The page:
Jacoby Ellsbury Is The Fastest Kid Alive, Part II

Jacoby Ellsbury’s daring steal of home against the New York Yankees happened several days ago, but because related searches have brought many people to Bus Leagues since then, I thought it might be a good idea to post video of it here. YouTube has, as you might expect, been scrubbed clean, but Daily Motion had a quality clip of what just might be the most exciting play in baseball.

Vodpod videos no longer available.

more about “untitled“, posted with vodpod

Red Sox Monster was all about Ellsbury’s thirty-yard dash from the time it happened, including a nice breakdown of the various factors leading up to it.

One thing I haven’t seen mentioned anywhere (although I admittedly don’t watch or read nearly as much sports news as I used to) is that this is the second time in three seasons that Andy Pettitte got burned on a straight steal of home. As documented on Awful Announcing, Toronto’s Aaron Hill (a former New Hampshire Fisher Cat) got him on May 29, 2007. That play was arguably more embarrassing – with Ellsbury’s speed, you expected him to steal home someday. Hill, not so much.

The really surprising thing, at least to me, is that this continues to happen even though Pettitte is one of the best pitchers of the last 35 years when it comes to picking off baserunners.  I think ESPN said that he was second in that category since 1974, which makes you wonder how he has allowed two players in recent years to steal home on him.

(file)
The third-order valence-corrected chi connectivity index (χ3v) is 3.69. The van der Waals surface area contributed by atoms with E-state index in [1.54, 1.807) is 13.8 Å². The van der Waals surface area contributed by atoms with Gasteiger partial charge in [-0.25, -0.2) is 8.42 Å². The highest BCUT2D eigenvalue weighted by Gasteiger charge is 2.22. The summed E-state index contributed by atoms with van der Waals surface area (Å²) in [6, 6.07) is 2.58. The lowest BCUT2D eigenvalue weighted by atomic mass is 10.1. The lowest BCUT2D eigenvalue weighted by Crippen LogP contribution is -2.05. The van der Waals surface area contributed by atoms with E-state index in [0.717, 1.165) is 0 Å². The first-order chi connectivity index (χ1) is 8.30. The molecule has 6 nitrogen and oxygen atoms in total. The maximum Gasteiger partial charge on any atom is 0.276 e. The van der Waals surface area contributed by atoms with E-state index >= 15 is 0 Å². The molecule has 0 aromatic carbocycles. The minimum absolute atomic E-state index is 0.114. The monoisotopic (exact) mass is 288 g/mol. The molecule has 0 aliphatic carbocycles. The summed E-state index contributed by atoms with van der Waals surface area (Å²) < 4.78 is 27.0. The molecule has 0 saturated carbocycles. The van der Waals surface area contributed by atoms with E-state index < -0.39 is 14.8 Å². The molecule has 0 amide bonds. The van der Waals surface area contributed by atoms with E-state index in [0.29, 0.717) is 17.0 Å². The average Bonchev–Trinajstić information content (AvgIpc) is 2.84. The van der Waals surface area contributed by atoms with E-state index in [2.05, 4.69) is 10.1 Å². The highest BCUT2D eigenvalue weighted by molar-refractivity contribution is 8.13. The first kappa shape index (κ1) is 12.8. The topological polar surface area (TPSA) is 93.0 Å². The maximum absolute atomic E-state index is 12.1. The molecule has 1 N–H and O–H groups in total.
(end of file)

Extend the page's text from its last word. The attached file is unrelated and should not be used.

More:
3 responses to this post.

  1. Good find. Glad we can fulfill those searches!


  2. Pettitte has a great move to first in part because he’s a lefty: He’s facing first base, and he has an awesome trademarked “flip” move. Being a lefty, though, puts him at a disadvantage when runners are leading off third because he has his back to them, plus these days he throws more and more junk. I just wonder how Ellsbury got such a huge lead. Seems the 3B should take a little responsibility for this, too.


    • Will, good points. But the thing that really boggles the mind (aside from the fact that Berroa was playing third base from southern New Hampshire – he and Jeter were practically shaking hands) was that Pettitte was going from a full windup. With Jacoby Ellsbury, maybe the fastest and most daring baserunner in the majors, on third.


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